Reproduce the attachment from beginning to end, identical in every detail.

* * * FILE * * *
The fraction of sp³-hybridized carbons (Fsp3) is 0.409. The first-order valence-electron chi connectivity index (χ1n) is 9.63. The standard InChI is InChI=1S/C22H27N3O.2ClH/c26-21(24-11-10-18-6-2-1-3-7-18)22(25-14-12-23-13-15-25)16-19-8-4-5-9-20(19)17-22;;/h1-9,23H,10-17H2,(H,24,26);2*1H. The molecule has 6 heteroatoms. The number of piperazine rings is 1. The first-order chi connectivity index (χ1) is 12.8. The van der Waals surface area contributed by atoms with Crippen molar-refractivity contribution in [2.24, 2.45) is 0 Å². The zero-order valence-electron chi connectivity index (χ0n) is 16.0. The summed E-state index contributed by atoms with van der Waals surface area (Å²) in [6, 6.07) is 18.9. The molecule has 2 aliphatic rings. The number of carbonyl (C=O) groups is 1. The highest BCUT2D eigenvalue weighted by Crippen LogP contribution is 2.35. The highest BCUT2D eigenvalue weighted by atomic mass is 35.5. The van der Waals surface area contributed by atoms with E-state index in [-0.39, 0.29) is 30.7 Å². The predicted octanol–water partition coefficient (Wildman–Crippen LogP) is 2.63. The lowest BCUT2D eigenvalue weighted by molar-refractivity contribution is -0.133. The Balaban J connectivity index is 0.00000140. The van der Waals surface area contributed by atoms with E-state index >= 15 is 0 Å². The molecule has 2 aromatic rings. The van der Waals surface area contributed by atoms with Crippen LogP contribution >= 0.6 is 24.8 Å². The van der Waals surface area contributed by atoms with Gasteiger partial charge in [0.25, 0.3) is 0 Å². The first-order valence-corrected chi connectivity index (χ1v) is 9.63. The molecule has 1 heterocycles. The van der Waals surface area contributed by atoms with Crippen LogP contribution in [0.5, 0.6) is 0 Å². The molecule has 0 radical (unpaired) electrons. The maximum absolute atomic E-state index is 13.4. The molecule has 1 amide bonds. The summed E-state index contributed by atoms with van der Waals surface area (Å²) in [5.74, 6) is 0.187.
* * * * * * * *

The fraction of sp³-hybridized carbons (Fsp3) is 0.409. The first-order valence-electron chi connectivity index (χ1n) is 9.63. The standard InChI is InChI=1S/C22H27N3O.2ClH/c26-21(24-11-10-18-6-2-1-3-7-18)22(25-14-12-23-13-15-25)16-19-8-4-5-9-20(19)17-22;;/h1-9,23H,10-17H2,(H,24,26);2*1H. The molecule has 6 heteroatoms. The number of piperazine rings is 1. The first-order chi connectivity index (χ1) is 12.8. The van der Waals surface area contributed by atoms with Crippen molar-refractivity contribution in [2.24, 2.45) is 0 Å². The zero-order valence-electron chi connectivity index (χ0n) is 16.0. The summed E-state index contributed by atoms with van der Waals surface area (Å²) in [6, 6.07) is 18.9. The molecule has 2 aliphatic rings. The number of carbonyl (C=O) groups is 1. The highest BCUT2D eigenvalue weighted by Crippen LogP contribution is 2.35. The highest BCUT2D eigenvalue weighted by atomic mass is 35.5. The van der Waals surface area contributed by atoms with E-state index in [-0.39, 0.29) is 30.7 Å². The predicted octanol–water partition coefficient (Wildman–Crippen LogP) is 2.63. The lowest BCUT2D eigenvalue weighted by molar-refractivity contribution is -0.133. The Balaban J connectivity index is 0.00000140. The van der Waals surface area contributed by atoms with E-state index >= 15 is 0 Å². The molecule has 2 aromatic rings. The van der Waals surface area contributed by atoms with Crippen LogP contribution >= 0.6 is 24.8 Å². The van der Waals surface area contributed by atoms with Gasteiger partial charge in [0.25, 0.3) is 0 Å². The first-order valence-corrected chi connectivity index (χ1v) is 9.63. The molecule has 1 heterocycles. The van der Waals surface area contributed by atoms with Crippen LogP contribution in [0.5, 0.6) is 0 Å². The molecule has 0 radical (unpaired) electrons. The maximum absolute atomic E-state index is 13.4. The molecule has 1 amide bonds. The summed E-state index contributed by atoms with van der Waals surface area (Å²) in [5.74, 6) is 0.187.